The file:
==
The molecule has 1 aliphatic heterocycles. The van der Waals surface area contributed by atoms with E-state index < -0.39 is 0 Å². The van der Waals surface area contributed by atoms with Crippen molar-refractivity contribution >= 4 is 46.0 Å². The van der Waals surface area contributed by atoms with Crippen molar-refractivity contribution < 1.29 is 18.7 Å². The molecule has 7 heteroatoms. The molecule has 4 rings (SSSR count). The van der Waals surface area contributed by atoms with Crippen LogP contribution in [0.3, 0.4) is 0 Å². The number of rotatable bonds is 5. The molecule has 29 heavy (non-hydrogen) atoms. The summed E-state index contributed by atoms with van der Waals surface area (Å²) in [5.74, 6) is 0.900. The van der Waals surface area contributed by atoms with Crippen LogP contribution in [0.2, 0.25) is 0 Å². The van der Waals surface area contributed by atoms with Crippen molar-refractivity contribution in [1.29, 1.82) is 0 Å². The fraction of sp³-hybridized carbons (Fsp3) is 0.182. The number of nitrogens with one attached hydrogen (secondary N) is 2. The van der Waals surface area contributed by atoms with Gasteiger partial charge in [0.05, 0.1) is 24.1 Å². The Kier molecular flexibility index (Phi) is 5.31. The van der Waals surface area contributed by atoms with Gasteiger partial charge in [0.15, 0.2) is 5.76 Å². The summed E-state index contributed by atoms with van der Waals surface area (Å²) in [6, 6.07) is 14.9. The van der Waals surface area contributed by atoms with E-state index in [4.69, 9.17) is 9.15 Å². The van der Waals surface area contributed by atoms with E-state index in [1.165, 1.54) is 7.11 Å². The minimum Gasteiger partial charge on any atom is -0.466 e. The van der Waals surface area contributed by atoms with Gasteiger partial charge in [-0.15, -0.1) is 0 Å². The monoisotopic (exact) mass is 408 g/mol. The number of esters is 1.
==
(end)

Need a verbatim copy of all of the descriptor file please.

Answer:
The molecule has 1 aliphatic heterocycles. The van der Waals surface area contributed by atoms with E-state index < -0.39 is 0 Å². The van der Waals surface area contributed by atoms with Crippen molar-refractivity contribution >= 4 is 46.0 Å². The van der Waals surface area contributed by atoms with Crippen molar-refractivity contribution < 1.29 is 18.7 Å². The molecule has 7 heteroatoms. The molecule has 4 rings (SSSR count). The van der Waals surface area contributed by atoms with Crippen LogP contribution in [0.3, 0.4) is 0 Å². The number of rotatable bonds is 5. The molecule has 29 heavy (non-hydrogen) atoms. The summed E-state index contributed by atoms with van der Waals surface area (Å²) in [5.74, 6) is 0.900. The van der Waals surface area contributed by atoms with Crippen LogP contribution in [0.2, 0.25) is 0 Å². The van der Waals surface area contributed by atoms with Crippen molar-refractivity contribution in [1.29, 1.82) is 0 Å². The fraction of sp³-hybridized carbons (Fsp3) is 0.182. The number of nitrogens with one attached hydrogen (secondary N) is 2. The van der Waals surface area contributed by atoms with Gasteiger partial charge in [0.05, 0.1) is 24.1 Å². The Kier molecular flexibility index (Phi) is 5.31. The van der Waals surface area contributed by atoms with Gasteiger partial charge in [0.15, 0.2) is 5.76 Å². The summed E-state index contributed by atoms with van der Waals surface area (Å²) in [6, 6.07) is 14.9. The van der Waals surface area contributed by atoms with E-state index in [4.69, 9.17) is 9.15 Å². The van der Waals surface area contributed by atoms with E-state index in [1.165, 1.54) is 7.11 Å². The minimum Gasteiger partial charge on any atom is -0.466 e. The van der Waals surface area contributed by atoms with Gasteiger partial charge in [-0.15, -0.1) is 0 Å². The monoisotopic (exact) mass is 408 g/mol. The number of esters is 1.